Book making

For her recent birthday (2-Jul-2018) my mother was given beautiful cards, some hand-made, many with personal comments and wishes. I’ve now bound the cards together so that she can easily display them and re-read all those lovely thoughts.

It turned out pretty well, the trickiest part being figuring out how to handle all the different sizes of card.

Class notes

To stitch the binding I referred back to my notes from a class with Adele Outteridge in 2014 (25-Jul-2014). I tend to make copious notes in classes. For Adele’s workshop I actually made a book of the notes, a variety of papers, an invoice for some threads I bought…

Over the years I’ve tried lots of different book formats for storing workshop notes, visual diaries, exhibition leaflets… Some of it’s by date, some by subject.

Cannibalizing from a draft blog post for a project that hasn’t quite taken off yet: Recently a son asked me for the name of a glass maker we had been interested in a while back. I was able to identify John Ditchfield from a photo of a glass frog in my very first visual diary – 2003, just after I drew a line under my professional studies. That’s 15 years of sometimes obsessive making, learning and experimenting. And flipping through my diaries, looking for this frog photo I had in my head, was a revelation. Some of that stuff was really interesting. I was impressed by myself. Instead of constantly reaching for the next glittery thing that catches my attention, I think it’s time to go deeper, to look around me in my workroom-formerly-known-as-the-dining-room.

Unfortunately in some ways my notes are a bit of a mess. This blog acts as an index to find the date of a workshop, but then it’s a hunt to find the actual notes. I haven’t always worked steadily, filling up one notebook before starting the next. A visual diary is too heavy to carry around. I’ve wanted a mix of papers. There are a couple of handmade books on the shelves with paper mixes, there are lots of loose pages bundled together with string that I was planning to bind – but that’s slow and I haven’t got around to it…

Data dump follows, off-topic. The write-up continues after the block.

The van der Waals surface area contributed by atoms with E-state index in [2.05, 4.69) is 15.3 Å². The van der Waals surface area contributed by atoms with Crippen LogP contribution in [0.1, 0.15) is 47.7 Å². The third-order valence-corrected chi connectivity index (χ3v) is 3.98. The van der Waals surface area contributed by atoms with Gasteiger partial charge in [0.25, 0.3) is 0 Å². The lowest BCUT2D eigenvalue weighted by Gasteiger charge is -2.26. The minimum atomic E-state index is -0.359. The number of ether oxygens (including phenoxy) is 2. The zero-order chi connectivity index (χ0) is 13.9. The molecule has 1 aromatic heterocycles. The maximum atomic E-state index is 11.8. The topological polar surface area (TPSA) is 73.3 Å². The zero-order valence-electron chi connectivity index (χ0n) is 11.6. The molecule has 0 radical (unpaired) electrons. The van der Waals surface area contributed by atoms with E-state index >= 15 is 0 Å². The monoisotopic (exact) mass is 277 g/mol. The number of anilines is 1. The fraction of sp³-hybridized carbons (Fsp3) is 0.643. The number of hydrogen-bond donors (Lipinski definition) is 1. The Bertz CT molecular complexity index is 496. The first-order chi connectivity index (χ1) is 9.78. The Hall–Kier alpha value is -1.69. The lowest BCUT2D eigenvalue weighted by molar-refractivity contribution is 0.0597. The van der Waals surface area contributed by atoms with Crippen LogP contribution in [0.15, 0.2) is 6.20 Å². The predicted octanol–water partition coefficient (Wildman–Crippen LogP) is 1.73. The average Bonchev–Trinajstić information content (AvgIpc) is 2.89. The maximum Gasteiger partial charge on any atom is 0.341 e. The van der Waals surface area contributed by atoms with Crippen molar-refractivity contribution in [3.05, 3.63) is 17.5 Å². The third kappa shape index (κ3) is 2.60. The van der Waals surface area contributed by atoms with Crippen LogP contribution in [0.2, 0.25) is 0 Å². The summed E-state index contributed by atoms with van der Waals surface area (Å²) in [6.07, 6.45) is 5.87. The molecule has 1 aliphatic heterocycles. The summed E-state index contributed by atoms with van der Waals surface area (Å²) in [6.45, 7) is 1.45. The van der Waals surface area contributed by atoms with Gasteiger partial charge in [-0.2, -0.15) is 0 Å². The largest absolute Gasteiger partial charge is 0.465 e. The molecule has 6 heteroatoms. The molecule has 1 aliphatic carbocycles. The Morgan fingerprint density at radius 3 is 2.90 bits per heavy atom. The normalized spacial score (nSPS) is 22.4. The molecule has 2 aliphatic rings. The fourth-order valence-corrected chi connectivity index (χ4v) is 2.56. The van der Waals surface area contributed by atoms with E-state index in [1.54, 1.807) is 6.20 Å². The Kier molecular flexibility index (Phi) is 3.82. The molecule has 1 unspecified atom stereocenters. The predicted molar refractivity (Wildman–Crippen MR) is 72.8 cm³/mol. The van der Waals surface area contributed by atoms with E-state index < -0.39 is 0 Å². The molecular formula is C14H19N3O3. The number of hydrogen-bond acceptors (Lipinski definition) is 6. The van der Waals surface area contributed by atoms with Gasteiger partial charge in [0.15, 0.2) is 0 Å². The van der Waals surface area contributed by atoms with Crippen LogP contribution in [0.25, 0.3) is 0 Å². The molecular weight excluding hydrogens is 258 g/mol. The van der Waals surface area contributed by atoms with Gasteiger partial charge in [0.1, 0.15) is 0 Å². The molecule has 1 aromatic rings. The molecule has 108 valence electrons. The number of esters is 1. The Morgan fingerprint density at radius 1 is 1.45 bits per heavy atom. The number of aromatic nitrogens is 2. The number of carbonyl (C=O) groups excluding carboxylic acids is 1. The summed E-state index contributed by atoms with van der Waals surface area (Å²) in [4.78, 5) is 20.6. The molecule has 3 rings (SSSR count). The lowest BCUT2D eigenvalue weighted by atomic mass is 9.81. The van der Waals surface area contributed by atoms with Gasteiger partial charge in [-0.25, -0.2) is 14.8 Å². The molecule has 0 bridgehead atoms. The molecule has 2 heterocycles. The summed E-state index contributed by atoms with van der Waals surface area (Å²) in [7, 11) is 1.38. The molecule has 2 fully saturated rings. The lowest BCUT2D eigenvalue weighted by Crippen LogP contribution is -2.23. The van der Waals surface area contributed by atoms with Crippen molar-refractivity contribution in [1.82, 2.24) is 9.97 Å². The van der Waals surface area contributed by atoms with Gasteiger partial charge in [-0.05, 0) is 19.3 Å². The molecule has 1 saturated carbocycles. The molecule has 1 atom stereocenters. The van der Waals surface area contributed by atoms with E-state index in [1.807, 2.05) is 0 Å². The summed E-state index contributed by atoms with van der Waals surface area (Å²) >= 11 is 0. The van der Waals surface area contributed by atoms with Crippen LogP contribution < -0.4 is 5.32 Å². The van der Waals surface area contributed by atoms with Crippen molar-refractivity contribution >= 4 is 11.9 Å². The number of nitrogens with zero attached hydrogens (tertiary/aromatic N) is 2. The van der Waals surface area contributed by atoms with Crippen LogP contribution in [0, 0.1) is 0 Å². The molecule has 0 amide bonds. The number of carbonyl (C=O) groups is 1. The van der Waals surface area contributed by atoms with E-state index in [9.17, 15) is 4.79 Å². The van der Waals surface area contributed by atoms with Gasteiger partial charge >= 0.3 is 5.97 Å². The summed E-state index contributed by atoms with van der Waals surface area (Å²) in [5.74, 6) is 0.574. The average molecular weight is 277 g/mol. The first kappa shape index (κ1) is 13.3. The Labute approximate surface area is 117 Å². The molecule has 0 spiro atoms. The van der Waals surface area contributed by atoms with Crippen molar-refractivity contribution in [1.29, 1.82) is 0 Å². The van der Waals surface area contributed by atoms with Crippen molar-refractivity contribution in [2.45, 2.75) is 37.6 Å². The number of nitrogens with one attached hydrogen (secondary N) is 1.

So I’ve identified value, the resource I’m continuing to build, and I’ve identified a number of problems with the way I create, store and access that value. Seeing the benefit, I’m now experimenting with a system I’ve always rejected in the past as just too ugly. A4 spiral binding with plastic combs. How is that more ugly, more office-drab, more bland uniformity than lever arch folders? Don’t know, it just is.

Now I have a thin book with a variety of papers, light enough to live in my backpack. Roughly weekly I take out whatever pages I’ve used and refill with blanks. The used pages go into a larger consolidation folder. There are receipts and postcards and all sorts of oddments going in. At the moment it definitely isn’t beautiful, but at some stage I might play with putting more “arty” stuff in. So far it seems to working – useful. That’s enough.

3 Responses to “Book making”


  1. 1 kath July 28, 2018 at 7:27 pm

    nice to read how you work with sketchbooks. I’ve taken to using the hard bound A3 books for drawing classes/subjects with portable smaller sketchbooks/notebooks for out & about – some of them get moved into the class book if related, otherwise they standalone. I’ve moved away from online for the moment. may get back one day – am liking the pasting/taping/typing/handwritten parts of the book

    • 2 fibresofbeing July 28, 2018 at 7:52 pm

      Maybe the one constant is change? When doing longer term classes it makes sense to keep things specialised. My earlier visual diaries were all A4 spiral bound, and they’re full of samples of dyed fibres and scraps of thread manipulations and photos taped in and now falling out. A real memory blast, and I like the feeling of the whole of life, notes, doodles, sketches and the rest, all together.


  1. 1 Articulation of Practice: Note-taking | Fibres of Being Trackback on October 15, 2019 at 8:20 pm

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